“It was very gratifying to see WHO’s concern with life-threatening diseases, and their advocating for palliative care to be integrated into different settings, from primary care to emergency care. WHO recommendations carry a lot of weight and should further promote palliative care worldwide.
“In Brazil, as in many other countries, access to opioid drugs and lack of knowledge by practitioners on how to properly prescribe them are major problems. At the colloquium, I realized that many countries share these problems. Medical education is vital as well as putting pressure on governments to make opioid drugs available.”
“Colombia is located on the northern tip of South America. Palliative care is still in development and has great challenges ahead. Morphine consumption is seven milligrams per capita. We have a new law that promotes the development of palliative care – interestingly very few specialties in our country have their own laws. Although education started a few years ago we do not have enough doctors trained in palliative care, and there is a lack of training for general practitioners. But now we are working really hard in pre- and post-graduate education. Colombia has been a country stigmatized by drug trafficking for which opioid consumption is also a cultural component that has become an even more difficult development.
“The colloquium demonstrated how different countries solve problems in palliative care. Many of these innovative solutions might be applicable to Colombia – especially at this historic moment for our country where palliative care has become a priority in public policy.”
“We also work closely with the Palliative Care Association of Uganda (PCAU) and the African Palliative Care Association (APCA) both of which began at HAU. Through PCAU and those we train (up to degree levels for Africa), there is a palliative care service in 90 of 112 Districts in Uganda. However, there is still gross suffering from cancer and other diseases in Africa and very little pain control and so much more needs to be done to bring the comfort and peace of holistic care through compassionate carers.
“Most of the challenges are from the resistance of doctors and health professionals to the use of oral morphine because of outdated fears from myths regarding addiction, which they were taught, (and are still taught) in medical schools and other training institutions. These professionals are now advisors to governments and this is a major barrier to getting affordable oral morphine available in the homes, where most Africans wish to die, close to their ancestors.”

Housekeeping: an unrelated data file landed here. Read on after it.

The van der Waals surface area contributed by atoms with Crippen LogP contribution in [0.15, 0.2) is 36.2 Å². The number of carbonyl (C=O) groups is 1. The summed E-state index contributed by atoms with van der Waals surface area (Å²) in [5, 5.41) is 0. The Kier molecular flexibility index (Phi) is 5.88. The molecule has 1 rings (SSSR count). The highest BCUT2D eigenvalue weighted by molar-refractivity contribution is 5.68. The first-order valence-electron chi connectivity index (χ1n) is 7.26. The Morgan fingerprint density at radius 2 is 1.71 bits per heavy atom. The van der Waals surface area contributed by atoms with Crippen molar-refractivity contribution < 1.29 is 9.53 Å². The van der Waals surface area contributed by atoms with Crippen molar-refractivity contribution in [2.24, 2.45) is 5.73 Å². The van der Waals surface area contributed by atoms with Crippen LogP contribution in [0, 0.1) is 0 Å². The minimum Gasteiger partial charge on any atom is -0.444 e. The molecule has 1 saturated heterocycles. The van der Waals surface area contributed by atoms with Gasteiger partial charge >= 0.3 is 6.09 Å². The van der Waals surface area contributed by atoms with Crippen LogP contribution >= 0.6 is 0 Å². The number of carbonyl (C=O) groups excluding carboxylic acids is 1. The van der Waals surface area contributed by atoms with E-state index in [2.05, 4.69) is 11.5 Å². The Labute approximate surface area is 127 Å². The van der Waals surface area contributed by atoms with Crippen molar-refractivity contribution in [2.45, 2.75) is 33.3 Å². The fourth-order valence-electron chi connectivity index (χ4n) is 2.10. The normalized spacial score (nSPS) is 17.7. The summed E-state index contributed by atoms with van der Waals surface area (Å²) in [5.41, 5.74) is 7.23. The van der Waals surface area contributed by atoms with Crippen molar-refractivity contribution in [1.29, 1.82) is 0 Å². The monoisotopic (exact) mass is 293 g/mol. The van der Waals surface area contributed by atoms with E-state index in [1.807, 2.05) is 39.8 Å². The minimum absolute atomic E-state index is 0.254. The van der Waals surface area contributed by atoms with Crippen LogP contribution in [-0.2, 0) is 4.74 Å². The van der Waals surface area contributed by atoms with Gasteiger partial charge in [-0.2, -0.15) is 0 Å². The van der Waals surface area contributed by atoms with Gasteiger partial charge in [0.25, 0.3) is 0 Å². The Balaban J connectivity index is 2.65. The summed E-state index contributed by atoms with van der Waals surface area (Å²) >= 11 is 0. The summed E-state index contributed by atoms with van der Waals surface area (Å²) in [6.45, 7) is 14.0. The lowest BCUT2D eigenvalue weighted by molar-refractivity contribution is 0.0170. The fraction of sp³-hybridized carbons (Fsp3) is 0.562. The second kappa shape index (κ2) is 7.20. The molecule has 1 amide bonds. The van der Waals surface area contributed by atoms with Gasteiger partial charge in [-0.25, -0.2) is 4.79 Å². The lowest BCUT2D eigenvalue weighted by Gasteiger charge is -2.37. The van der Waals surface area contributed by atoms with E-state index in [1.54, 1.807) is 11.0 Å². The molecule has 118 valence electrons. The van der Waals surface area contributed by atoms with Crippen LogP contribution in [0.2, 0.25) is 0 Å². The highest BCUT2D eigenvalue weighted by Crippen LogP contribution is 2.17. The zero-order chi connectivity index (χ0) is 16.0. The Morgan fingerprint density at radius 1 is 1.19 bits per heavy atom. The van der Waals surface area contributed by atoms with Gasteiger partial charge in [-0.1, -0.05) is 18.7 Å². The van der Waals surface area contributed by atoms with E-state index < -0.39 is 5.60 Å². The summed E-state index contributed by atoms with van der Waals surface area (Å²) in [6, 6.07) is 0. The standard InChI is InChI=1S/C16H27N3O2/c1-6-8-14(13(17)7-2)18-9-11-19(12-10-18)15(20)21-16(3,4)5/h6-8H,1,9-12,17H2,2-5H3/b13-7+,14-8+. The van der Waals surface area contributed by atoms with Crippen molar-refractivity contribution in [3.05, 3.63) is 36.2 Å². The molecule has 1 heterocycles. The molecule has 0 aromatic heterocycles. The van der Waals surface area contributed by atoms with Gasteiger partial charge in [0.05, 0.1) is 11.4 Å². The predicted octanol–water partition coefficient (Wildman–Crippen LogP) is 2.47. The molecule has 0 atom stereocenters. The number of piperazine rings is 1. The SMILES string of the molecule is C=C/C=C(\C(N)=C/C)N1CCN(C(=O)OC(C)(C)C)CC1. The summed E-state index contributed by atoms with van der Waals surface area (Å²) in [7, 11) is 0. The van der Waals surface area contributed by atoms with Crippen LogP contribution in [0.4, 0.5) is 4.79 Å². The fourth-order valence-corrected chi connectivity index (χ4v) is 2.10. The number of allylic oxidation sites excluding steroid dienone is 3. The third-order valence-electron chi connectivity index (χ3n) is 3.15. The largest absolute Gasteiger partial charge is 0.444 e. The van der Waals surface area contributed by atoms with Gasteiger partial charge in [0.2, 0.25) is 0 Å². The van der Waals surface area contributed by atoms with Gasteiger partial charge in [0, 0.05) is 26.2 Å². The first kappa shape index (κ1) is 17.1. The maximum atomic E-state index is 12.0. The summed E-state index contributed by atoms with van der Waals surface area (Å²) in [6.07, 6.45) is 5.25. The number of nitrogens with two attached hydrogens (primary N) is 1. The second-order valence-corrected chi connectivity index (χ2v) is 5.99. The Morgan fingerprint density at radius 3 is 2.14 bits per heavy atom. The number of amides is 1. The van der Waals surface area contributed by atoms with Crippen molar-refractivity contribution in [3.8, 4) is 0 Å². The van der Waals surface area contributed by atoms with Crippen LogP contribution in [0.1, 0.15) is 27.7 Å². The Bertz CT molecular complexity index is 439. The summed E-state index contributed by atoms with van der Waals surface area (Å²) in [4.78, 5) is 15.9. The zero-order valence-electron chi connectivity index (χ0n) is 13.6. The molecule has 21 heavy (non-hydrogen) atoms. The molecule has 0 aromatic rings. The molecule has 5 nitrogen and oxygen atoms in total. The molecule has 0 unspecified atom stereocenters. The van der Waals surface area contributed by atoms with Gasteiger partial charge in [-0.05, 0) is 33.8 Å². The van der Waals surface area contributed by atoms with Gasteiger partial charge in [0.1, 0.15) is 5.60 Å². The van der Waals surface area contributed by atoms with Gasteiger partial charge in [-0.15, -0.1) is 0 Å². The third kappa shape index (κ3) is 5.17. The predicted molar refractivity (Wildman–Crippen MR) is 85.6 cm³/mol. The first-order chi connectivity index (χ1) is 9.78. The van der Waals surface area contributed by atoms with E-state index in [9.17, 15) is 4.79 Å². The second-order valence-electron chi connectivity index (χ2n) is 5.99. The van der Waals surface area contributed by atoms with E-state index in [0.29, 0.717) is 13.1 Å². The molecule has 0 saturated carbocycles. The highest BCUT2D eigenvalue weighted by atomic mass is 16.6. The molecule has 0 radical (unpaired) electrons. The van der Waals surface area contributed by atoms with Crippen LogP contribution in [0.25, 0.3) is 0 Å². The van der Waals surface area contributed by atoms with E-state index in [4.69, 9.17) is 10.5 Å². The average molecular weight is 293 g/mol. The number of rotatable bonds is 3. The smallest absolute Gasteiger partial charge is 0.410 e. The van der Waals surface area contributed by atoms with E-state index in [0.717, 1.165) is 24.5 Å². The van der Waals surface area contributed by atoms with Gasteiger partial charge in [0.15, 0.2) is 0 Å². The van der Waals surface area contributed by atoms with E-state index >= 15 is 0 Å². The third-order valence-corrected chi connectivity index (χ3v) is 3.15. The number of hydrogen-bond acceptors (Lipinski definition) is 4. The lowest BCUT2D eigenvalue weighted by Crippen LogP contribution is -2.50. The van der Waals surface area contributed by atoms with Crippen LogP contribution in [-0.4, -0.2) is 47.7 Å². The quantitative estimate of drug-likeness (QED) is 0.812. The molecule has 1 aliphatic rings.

Reflecting on how the learning at the colloquium might help to overcome these barriers, Dr. Merriman mentioned the value of sharing and adapting knowledge and experiences to the culture and economies of the different countries. She praised the venue of the Global Colloquium, the kindness and helpfulness of everyone, and the Irish hospitality that shone throughout. But she did have an important reminder for the future of palliative care.
“But I did feel that the spirit and ethos of palliative care was not stressed enough. This, to me, is the main need with the values required to carry palliative care forward in all countries. This includes empathy, compassion, hospitality and our ethos and ethical values.”
Our congratulations to the All Ireland Institute for Hospice and Palliative Care and the World Health Organization for hosting the Global Colloquium and our thanks to all the Traveling Scholars who contributed to this article. For reasons of space, comments have been edited.
Read more contributions from traveling Scholars who attended the Global Colloquium in the January edition of the IAHPC Newsletter.
To find out more about IAHPC’s Traveling Scholarships and other opportunities, please visit our website.